3. Oklahoma OT Tyler Guyton leads a strong offensive tackle group
The most impressive position on Senior Bowl rosters is offensive tackle. It’s a good year for the Patriots to need extra time, especially in the top 40 picks, where many scouts anticipate approximately ten offensive tackles to fly off the board by the start of day two:
Tyler Guyton (Oklahoma) – Guyton is not a finished product yet, with some flaws in technique leading to quick losses. However, he is a converted tight end who is relatively new to the position and is a stellar athlete with tremendous size (6-7, 328, 34-inch arms). Guyton had an incredible career in which he was dominant in both run blocking and pass blocking drills. He rode Alabama running back Chris Braswell to the ground on a replay where Braswell attempted to turn the corner on him. Guyton has an incredibly high ceiling, but quick losses to Houston’s Nelson Ceasar on an inside spin move and another quick loss on a lead-setting drill show he’s green. Still, with those athletic traits and raw power, Guyton has immense potential.
Taliese Fuaga (Oregon State) – Overall, a good performance from Fuaga, who started practice red hot. Fuaga’s ability to reach his landmarks quickly to get running backs past him to the quarterback was a challenge for the national team’s edge rushers. He also has great foot speed and balance as a run blocker. However, Fuaga calmed down towards the end of practice, being beaten in a sprint that would have been a holding decision. It is worth monitoring the second day to see if resistance is an issue for Fuaga.
Patrick Paul (Houston) – Paul is a mauler with excellent size (6-7, 333, 36-inch arms) and has also been one of the top athletic testers in Mobile. His height works against him at times against powerful attackers who can get under his pads on charges, but he will move people and has the foot speed to reflect around the arc in passing pros. . Paul is an intriguing day two option for the Patriots, with plenty of developmental upside.
Kingsley Suamataia (BYU) – Suamataia is a blocky right tackle prospect with a wide body and a great anchor to stop pass rushers. At first, he made it extremely difficult for the guys by playing with good leverage to protect the corner from him. The BYU product also regularly finished in the running game with great power in the outside zone. However, Suamataia took a close loss and a decisive loss to projected first-rounder Laiatu Latu (UCLA) in a best-versus-best job at the end of practice. Suamataia initially beat Latu in the first rep by performing a crossover move, but Latu was able to recover and corner him at the end of the rep. Then Latu beat him cleanly on an inside move. Overall, Suamataia is an intriguing prospect due to his robust build and power. Still, he will face many attackers of Latu’s caliber at the next level.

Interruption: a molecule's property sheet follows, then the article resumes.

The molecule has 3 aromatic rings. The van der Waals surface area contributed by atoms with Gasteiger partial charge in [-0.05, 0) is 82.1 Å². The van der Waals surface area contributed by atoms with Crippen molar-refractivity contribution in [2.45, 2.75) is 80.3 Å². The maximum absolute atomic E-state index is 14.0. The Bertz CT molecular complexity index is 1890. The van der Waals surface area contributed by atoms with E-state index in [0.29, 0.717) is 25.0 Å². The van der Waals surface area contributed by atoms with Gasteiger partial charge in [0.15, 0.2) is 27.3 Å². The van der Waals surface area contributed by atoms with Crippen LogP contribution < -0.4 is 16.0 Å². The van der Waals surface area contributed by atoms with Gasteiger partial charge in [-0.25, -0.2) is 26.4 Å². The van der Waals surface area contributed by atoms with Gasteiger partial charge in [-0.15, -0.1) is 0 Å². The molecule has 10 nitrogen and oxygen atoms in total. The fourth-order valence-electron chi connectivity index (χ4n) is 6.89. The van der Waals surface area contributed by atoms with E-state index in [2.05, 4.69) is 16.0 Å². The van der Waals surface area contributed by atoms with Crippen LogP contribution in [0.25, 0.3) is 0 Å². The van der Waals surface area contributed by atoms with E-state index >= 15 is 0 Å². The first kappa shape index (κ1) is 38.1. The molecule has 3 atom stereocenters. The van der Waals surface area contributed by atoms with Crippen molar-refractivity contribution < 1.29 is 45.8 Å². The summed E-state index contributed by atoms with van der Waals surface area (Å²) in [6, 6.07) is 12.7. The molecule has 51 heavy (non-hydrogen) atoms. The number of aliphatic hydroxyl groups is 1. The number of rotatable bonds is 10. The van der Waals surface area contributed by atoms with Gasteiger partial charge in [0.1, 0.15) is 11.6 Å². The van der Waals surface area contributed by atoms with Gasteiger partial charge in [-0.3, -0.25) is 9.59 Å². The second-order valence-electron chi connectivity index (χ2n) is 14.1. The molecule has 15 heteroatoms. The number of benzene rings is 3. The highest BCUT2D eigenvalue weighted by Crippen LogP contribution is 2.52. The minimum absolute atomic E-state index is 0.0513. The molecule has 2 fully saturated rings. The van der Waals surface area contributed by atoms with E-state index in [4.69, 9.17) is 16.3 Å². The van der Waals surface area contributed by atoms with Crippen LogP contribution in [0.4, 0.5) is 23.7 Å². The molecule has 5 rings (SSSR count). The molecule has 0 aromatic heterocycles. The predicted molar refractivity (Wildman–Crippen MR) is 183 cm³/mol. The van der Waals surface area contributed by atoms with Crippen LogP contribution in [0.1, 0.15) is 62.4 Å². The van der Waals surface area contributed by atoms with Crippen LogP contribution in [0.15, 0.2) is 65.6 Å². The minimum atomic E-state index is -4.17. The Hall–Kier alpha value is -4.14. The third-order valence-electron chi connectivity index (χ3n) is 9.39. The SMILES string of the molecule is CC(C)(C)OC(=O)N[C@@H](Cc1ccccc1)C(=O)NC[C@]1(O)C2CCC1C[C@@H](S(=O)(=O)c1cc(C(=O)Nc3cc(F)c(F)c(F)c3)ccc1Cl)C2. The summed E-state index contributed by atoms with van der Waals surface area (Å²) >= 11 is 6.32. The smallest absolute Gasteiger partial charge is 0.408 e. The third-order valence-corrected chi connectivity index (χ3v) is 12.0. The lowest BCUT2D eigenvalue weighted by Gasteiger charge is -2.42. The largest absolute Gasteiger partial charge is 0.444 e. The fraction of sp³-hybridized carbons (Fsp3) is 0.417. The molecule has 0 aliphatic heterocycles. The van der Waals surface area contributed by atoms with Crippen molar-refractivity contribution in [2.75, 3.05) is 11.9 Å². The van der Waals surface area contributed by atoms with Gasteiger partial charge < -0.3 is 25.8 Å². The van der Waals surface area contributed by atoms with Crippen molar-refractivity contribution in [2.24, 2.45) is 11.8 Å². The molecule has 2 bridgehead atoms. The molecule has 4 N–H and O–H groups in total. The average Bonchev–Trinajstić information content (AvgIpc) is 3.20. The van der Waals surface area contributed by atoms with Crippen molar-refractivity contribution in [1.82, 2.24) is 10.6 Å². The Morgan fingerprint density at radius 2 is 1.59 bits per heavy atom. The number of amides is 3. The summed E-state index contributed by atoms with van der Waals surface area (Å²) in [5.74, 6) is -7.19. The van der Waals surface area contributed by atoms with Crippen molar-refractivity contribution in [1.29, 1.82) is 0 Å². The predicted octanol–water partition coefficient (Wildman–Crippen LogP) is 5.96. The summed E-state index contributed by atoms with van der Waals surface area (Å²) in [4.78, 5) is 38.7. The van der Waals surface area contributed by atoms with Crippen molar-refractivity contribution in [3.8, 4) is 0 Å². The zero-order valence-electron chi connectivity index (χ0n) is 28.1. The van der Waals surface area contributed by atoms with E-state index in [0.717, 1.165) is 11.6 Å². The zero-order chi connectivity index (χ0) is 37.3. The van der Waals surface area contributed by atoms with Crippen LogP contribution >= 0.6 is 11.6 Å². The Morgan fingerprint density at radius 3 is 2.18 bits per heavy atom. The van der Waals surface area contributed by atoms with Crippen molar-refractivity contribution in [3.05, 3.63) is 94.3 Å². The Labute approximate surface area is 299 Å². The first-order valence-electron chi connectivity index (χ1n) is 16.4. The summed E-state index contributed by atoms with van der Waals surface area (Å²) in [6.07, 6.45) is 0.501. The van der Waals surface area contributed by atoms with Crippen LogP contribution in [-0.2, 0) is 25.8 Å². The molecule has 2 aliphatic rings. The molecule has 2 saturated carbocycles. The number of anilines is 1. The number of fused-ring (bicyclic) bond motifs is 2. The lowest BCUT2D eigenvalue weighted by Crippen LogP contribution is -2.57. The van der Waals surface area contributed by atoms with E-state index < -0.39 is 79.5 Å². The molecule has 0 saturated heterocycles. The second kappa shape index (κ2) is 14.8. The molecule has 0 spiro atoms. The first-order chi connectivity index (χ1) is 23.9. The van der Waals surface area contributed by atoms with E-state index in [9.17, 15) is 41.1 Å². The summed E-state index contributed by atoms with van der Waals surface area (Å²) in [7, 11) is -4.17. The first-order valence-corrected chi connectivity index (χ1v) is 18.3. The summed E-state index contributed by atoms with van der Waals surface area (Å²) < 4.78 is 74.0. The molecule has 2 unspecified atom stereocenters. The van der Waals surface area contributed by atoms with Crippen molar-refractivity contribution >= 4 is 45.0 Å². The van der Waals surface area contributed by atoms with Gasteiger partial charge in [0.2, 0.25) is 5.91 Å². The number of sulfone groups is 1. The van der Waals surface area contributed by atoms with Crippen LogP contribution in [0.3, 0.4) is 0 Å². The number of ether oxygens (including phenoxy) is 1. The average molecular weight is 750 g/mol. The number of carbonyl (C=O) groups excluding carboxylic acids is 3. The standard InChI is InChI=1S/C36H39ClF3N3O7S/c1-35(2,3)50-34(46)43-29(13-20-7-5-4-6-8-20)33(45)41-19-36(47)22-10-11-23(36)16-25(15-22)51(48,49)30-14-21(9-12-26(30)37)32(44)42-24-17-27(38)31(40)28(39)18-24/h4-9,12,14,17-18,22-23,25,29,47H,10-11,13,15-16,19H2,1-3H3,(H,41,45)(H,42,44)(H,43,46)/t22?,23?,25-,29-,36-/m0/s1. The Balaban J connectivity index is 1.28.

Jordan Morgan (Arizona) – Although he has an athletic build for tackling, Morgan measured with arms shorter than 33 inches and struggled with hand placement and making first contact. He showed good timing up to the second level as a run blocker. Along with his arm length, his features might be better suited as a guard. He’s not actually a “casualty” because he had some good reps. Morgan could project himself into the next level.
4. Dylan Laube, UNH running back, among tight ends and running backs
The Patriots offense has holes everywhere, including secondary needs at tight end and running back. This isn’t the best class at any of those positions, but there could be some value on day three, precisely where the Pats should consider a pick.
UNH’s Dylan Laube, starting at running back, has some skills as a change-of-pace runner. He reached a top speed of over 20 MPH as he tore through the defense with a repeat of single-back shotgun power, pressing in behind his main block before exploding outside. Laube has quick feet, good stop-and-go ability and quickness in the passing game. As a projected day three pick, I’m intrigued by the fit in New England, like a bigger Danny Woodhead.
At tight end, Kansas State’s Ben Sinnott and Penn State’s Theo Johnson showed the ability to escape coverage on seams and crossovers. They have some juice in the passing game that is worth considering as development options for the Patriots.
5. Defense Matters Too: Four Defensive Players Making Money on Mobile
No, we are not neglecting defensive players in this draft or the Senior Bowl because the Patriots have more pressing needs on offense. These are the players that caught my attention:
CB Quinyon Mitchell (Toledo) – One of the best players on the field. Mitchell is in the conversation for the best cornerback in this class. He was incredibly agile in coverage during practice and had two passes deflected in drills. Mitchell was excellent.
CB Cam Hart (Notre Dame): Hart was competitive in one-on-one drills with smothering coverage. He had a great reputation against Tez Walker, where he ran the route for Walker and intercepted the pass. Hart also has good size (6-3, 204). He could be a perimeter corner the Patriots target early on day three, but Hart could play himself on day two in Mobile.
DT Braden Fiske (Florida State) – Oh my god, this guy’s engine gets hot. Fiske is a monster in the middle with excellent play speed, power and timing. He was destroying running plays during team drills at national practice.
DT Gabe Hall (Baylor): Nervous inside running back with very good swimming and arm movement and the ability to win with power. Hall is worth another look as a potential rotational inside back.